Iontophoresis electrodes consist traditionally of a central fluid filled recording channel and various flanking channels for the drug delivery. These are used for the observation of local neuronal activity in the brain and its dependence on different brain chemicals/pharmaceuticals. The traditional design lacked mechanical stability and thus either required the use of guide tubes (which are inserted to variable depth into the brain tissue) or the opening of the dura. Both of these manipulations affect the integrity of the neural tissue and are therefore best avoided.
The new capillary profiles of Hilgenberg have a central glass capillary, in which a tungsten-electrode is sealed and two (or four) flanking capillaries, which are used as channels for the delivery of the drugs/pharmaceuticals of interest to the neuronal tissue. The design is so small that the surrounding tissue is not damaged, but it is sturdy enough to pass through the duramater (the connective tissue surrounding the brain) without needing a guide tube. The capillaries have a filament structure, which enables a blister-free filling of the channels with an appropriate conductive liquid.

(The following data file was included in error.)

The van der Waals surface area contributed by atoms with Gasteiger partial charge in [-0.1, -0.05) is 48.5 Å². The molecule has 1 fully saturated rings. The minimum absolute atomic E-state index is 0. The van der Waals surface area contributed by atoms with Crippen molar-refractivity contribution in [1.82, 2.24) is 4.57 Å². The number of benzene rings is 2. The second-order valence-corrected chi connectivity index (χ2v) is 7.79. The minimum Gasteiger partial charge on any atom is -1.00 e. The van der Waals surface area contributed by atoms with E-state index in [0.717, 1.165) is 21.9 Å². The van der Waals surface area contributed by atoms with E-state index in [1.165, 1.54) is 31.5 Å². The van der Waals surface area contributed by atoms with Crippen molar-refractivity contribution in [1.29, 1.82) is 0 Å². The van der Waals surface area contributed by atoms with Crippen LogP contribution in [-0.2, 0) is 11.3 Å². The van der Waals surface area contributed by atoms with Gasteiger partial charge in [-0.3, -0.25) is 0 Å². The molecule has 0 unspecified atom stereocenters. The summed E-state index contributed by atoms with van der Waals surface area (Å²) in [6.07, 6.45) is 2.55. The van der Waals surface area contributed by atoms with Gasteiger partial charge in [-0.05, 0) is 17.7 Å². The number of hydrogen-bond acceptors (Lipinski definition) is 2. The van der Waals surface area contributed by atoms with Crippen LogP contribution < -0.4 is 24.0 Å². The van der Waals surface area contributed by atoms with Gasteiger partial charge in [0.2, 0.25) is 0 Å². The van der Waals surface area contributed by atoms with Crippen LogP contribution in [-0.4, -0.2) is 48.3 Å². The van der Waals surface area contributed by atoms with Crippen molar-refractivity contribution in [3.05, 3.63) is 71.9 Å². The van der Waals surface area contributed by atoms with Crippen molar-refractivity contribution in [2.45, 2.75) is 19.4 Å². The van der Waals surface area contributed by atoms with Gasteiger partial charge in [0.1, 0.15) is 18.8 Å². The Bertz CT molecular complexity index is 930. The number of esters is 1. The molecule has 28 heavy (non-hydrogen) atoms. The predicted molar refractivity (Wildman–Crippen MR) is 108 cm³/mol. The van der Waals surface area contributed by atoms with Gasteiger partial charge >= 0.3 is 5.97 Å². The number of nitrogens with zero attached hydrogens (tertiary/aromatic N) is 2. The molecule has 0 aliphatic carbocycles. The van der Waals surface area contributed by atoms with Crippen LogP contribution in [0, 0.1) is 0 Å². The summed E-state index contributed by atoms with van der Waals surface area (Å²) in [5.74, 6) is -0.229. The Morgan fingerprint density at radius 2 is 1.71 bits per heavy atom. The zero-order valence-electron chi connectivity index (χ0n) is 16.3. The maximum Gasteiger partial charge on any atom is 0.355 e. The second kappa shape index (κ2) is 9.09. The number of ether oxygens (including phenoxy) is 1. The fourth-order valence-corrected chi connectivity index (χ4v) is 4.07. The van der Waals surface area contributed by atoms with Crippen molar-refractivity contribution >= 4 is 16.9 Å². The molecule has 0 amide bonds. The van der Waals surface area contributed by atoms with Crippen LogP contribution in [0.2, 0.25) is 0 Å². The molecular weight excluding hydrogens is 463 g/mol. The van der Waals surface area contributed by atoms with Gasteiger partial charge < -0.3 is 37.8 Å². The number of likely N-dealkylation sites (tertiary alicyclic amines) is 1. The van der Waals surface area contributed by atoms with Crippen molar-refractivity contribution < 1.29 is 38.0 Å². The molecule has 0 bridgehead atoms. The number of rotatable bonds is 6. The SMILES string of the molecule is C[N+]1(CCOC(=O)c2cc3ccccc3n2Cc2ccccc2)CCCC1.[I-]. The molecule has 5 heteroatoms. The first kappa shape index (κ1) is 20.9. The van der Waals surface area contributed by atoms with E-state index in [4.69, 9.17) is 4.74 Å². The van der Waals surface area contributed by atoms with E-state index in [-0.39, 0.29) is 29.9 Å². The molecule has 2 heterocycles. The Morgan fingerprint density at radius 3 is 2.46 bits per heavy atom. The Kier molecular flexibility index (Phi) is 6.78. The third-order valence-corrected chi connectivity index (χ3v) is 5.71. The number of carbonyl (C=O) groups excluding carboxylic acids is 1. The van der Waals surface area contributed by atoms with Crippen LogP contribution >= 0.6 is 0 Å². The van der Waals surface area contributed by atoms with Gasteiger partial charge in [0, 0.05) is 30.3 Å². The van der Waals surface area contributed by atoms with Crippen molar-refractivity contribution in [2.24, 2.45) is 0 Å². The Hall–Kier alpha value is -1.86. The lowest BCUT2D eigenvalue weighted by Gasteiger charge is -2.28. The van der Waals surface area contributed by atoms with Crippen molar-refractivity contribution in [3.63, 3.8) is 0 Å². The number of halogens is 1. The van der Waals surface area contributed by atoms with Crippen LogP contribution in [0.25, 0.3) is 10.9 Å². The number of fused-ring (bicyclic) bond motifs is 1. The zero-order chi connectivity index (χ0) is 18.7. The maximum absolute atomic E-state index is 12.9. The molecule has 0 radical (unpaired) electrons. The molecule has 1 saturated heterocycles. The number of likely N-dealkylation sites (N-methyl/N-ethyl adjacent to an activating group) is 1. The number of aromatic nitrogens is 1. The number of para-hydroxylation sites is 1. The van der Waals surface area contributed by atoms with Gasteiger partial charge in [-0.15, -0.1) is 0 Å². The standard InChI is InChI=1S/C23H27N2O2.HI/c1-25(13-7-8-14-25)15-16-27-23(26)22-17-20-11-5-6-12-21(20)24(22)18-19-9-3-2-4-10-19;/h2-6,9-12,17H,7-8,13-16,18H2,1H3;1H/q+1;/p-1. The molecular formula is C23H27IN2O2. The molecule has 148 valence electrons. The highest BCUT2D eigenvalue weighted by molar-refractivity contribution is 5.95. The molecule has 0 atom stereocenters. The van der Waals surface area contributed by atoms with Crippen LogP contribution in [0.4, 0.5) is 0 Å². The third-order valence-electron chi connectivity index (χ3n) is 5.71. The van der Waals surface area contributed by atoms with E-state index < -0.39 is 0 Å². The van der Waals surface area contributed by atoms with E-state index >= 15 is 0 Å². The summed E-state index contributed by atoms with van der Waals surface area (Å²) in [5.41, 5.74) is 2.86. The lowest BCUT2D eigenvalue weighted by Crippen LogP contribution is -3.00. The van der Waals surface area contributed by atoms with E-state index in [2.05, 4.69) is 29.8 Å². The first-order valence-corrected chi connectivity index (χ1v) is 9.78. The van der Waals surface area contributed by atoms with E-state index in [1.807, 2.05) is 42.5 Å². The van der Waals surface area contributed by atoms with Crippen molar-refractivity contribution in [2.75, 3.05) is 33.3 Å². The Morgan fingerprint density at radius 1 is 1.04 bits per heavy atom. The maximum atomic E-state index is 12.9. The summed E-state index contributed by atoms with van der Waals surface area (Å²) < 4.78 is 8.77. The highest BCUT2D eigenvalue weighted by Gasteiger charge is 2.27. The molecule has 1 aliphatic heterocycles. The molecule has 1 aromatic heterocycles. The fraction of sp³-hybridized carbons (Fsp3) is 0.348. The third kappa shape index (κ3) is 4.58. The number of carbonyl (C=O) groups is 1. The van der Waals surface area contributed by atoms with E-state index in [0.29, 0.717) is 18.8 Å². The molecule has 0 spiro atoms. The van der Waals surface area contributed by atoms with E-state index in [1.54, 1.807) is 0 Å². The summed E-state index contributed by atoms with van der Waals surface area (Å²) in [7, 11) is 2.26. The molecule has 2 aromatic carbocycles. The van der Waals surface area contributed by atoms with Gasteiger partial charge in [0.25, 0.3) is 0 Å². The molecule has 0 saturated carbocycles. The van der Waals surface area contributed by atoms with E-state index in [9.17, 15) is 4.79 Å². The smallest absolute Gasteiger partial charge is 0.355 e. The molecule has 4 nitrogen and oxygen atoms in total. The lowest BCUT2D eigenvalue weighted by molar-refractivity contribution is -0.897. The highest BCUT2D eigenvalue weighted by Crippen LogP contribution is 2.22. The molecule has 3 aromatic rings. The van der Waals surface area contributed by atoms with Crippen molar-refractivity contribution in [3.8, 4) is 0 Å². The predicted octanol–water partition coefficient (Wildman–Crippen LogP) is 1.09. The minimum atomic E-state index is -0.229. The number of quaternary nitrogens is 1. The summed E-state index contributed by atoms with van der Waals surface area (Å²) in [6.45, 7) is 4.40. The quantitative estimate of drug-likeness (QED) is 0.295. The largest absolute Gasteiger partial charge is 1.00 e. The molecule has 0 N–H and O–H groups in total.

The new profiles allow the group, headed by Prof. Thiele, the manufacturing of very thin tungsten-in –glass electrodes with flanking pipettes. In comparison with classic iontophoresis pipettes, the end product, based on the new Hilgenberg pipettes, has a much better mechanical stability, excellent electrical recording properties and allow for the highly accurate application of the pharmaceuticals of interest.